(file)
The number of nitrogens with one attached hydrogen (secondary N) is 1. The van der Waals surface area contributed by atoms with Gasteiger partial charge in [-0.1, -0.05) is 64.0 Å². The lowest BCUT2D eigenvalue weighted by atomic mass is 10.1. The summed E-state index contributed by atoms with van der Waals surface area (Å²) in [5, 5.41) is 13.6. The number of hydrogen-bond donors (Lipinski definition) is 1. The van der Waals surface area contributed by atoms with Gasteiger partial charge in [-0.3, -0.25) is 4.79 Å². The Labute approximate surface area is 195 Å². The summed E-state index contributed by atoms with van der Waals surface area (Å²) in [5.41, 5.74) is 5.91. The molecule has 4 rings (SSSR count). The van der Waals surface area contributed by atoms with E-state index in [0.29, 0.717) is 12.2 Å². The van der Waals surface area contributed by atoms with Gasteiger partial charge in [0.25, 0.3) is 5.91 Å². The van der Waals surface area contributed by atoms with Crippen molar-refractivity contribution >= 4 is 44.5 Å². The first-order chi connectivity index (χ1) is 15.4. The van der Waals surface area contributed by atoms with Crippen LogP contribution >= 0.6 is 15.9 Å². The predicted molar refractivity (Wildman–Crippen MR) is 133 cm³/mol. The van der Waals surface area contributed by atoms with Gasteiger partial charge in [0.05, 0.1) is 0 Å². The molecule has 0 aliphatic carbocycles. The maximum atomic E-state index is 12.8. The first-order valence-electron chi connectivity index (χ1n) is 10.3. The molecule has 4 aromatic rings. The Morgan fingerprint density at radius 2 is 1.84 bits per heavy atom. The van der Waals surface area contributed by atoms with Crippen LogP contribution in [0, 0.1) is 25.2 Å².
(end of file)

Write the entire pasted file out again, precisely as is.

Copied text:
The number of nitrogens with one attached hydrogen (secondary N) is 1. The van der Waals surface area contributed by atoms with Gasteiger partial charge in [-0.1, -0.05) is 64.0 Å². The lowest BCUT2D eigenvalue weighted by atomic mass is 10.1. The summed E-state index contributed by atoms with van der Waals surface area (Å²) in [5, 5.41) is 13.6. The number of hydrogen-bond donors (Lipinski definition) is 1. The van der Waals surface area contributed by atoms with Gasteiger partial charge in [-0.3, -0.25) is 4.79 Å². The Labute approximate surface area is 195 Å². The summed E-state index contributed by atoms with van der Waals surface area (Å²) in [5.41, 5.74) is 5.91. The molecule has 4 rings (SSSR count). The van der Waals surface area contributed by atoms with E-state index in [0.29, 0.717) is 12.2 Å². The van der Waals surface area contributed by atoms with Gasteiger partial charge in [0.25, 0.3) is 5.91 Å². The van der Waals surface area contributed by atoms with Crippen molar-refractivity contribution >= 4 is 44.5 Å². The first-order chi connectivity index (χ1) is 15.4. The van der Waals surface area contributed by atoms with Crippen LogP contribution >= 0.6 is 15.9 Å². The predicted molar refractivity (Wildman–Crippen MR) is 133 cm³/mol. The van der Waals surface area contributed by atoms with Gasteiger partial charge in [0.05, 0.1) is 0 Å². The molecule has 0 aliphatic carbocycles. The maximum atomic E-state index is 12.8. The first-order valence-electron chi connectivity index (χ1n) is 10.3. The molecule has 4 aromatic rings. The Morgan fingerprint density at radius 2 is 1.84 bits per heavy atom. The van der Waals surface area contributed by atoms with Crippen LogP contribution in [0, 0.1) is 25.2 Å².